Napala: My co-founder and I met working for the company that was helping to deliver the DiRECT Trail, which is one of the world’s leading type 2 diabetes remission trials. That and similar trials showed, for the first time on a large scale, that 45-60% of people could reverse type 2 diabetes when offered appropriate dietary and lifestyle interventions. When we looked at what was done in the trials—face-to-face clinic appointments along with paper booklets and diet replacement—we realised that there was such an opportunity to build a much more digital, more scalable version. We even ran the numbers to confirm that the problem was simply too big to address using analogue tools. When we saw that nobody was doing translating the research into a scalable version to reach the millions of people with type 2 diabetes who could benefit, we left to start building Habitual.
Napala: Hiring is hard—I’m sure that everybody trying to grow their team has experienced this. What we have seen work well is hiring people not necessarily from our own network but those who really appreciate, and are bought into, the values that we have set as a team. We did a team ‘mission, vision, and values’ workshop with an external facilitator that felt a bit frivolous at the time but actually helped to crystallise a lot of the team values. This helped with the hiring process because it gave us tangible criteria to evaluate candidates against rather than just going with ‘gut feel’.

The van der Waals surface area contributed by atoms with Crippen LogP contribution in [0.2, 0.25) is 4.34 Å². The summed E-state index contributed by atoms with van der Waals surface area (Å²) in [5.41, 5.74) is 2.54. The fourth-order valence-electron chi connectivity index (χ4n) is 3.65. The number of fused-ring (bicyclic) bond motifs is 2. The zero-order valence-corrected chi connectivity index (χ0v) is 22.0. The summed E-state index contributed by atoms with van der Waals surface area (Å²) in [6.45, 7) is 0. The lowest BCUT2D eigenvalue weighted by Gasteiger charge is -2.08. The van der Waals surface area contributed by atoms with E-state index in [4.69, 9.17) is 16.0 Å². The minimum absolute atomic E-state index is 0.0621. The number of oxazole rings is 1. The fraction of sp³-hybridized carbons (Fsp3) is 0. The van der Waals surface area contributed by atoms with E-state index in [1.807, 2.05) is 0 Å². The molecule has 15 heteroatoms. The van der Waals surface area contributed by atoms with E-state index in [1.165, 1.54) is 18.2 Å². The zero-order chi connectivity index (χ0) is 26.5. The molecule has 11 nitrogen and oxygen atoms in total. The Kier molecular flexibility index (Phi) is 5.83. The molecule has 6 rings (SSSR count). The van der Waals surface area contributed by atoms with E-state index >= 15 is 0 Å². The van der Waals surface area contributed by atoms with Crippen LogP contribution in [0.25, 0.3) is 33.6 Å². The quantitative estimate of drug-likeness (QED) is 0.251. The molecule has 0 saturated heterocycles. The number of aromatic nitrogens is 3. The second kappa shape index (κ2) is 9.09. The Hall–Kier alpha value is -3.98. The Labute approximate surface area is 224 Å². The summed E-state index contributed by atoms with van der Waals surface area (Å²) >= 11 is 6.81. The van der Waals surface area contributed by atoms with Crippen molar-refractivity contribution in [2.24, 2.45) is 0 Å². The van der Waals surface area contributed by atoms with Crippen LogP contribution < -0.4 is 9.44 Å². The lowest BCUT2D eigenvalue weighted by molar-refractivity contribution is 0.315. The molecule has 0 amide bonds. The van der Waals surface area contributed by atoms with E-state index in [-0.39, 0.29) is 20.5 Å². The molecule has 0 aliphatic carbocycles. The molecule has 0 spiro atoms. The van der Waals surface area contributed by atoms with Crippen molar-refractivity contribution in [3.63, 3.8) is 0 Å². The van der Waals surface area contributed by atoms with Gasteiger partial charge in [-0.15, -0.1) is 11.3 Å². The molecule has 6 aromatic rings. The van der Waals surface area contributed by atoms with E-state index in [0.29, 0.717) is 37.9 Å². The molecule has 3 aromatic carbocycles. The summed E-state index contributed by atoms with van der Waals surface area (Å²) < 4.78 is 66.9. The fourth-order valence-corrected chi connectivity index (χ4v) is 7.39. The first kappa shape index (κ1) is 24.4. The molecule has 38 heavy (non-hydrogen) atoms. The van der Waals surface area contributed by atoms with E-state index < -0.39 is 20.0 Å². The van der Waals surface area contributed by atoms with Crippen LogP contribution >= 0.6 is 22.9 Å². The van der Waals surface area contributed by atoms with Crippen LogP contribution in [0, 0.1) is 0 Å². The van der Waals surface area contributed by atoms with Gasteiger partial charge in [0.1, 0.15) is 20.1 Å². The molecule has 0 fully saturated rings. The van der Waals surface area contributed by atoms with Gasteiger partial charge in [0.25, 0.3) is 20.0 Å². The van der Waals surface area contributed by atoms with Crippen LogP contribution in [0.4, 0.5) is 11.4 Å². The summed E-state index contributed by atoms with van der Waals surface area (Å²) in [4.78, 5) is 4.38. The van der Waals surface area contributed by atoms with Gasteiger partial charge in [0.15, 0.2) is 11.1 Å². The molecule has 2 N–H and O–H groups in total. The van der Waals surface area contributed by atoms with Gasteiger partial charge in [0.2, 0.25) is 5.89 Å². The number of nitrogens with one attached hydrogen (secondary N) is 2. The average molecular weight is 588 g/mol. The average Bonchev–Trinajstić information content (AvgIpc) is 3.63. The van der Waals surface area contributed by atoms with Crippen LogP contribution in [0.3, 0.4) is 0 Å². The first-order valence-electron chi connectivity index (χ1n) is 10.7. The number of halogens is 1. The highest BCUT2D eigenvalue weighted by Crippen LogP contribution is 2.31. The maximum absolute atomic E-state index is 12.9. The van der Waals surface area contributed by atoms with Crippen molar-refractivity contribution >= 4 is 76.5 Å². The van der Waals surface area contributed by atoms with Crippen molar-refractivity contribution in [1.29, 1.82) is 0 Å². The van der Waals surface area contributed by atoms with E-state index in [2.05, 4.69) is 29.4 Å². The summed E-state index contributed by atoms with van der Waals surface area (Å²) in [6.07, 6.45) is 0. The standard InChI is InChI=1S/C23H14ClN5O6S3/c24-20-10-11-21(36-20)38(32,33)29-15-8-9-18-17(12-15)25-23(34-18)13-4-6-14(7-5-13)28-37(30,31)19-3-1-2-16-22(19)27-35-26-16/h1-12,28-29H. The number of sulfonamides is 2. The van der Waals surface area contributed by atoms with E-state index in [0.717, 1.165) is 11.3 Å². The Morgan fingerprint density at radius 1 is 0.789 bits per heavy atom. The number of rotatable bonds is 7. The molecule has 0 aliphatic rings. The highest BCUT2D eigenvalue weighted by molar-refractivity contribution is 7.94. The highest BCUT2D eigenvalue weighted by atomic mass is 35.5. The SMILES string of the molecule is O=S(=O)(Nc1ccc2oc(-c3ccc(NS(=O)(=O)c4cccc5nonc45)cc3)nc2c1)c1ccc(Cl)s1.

The other thing I would advise it to understand that hiring is going to take a lot of your time. It is important to recognise that although it may not seem like the most important thing on your to-do list, it needs to be managed as a priority.
Napala: We have made significant efforts from day one to build a product that is not only user tested, but actually built alongside our users. We are really lucky to be young, healthy people mostly living in London, whilst most of our users, or patients, are people with type 2 diabetes between 40 and 70 and living all over the country—so we are aware that how we think, act, and interact with digital products is veryare different from our patients. The very first thing we did was build an MVP on email and Airtable, which we launched with a 30-patient beta. We paid for these patients’ food throughout the programme and in exchange asked for daily feedback on the journey they were going through—meaning we got patient feedback on every single day of the whole 6 month journey. Now that we’ve launched to the public and have an app, we have much more fast and iterative cycles doing extensive user testing on each new feature that new build.
Napala: We have a total diet replacement product which goes alongside our app and the physical supply chain has been quite burdensome. As we aren’t just an app company, we are also a food company, there is a regulation piece and a global supply chain to manage. This has made the marketing of our product much harder because we have to turn marketing on and off in response to supply chain issues. We anticipated the design of our app to be the biggest challenge – as we need this app to instigate behavioural changes in people who may have been behaving in a certain way for years – but the supply chain side has been more challenging that we initially thought.
Napala: The most important thing I would say it that you really need to have a sense of humour about it because going for investment is really hard. There will be many rejections, and it’s so important not to take it personally. Having a sense of humour about it is what got my co-founder and I through, being able to laugh about even the bad calls.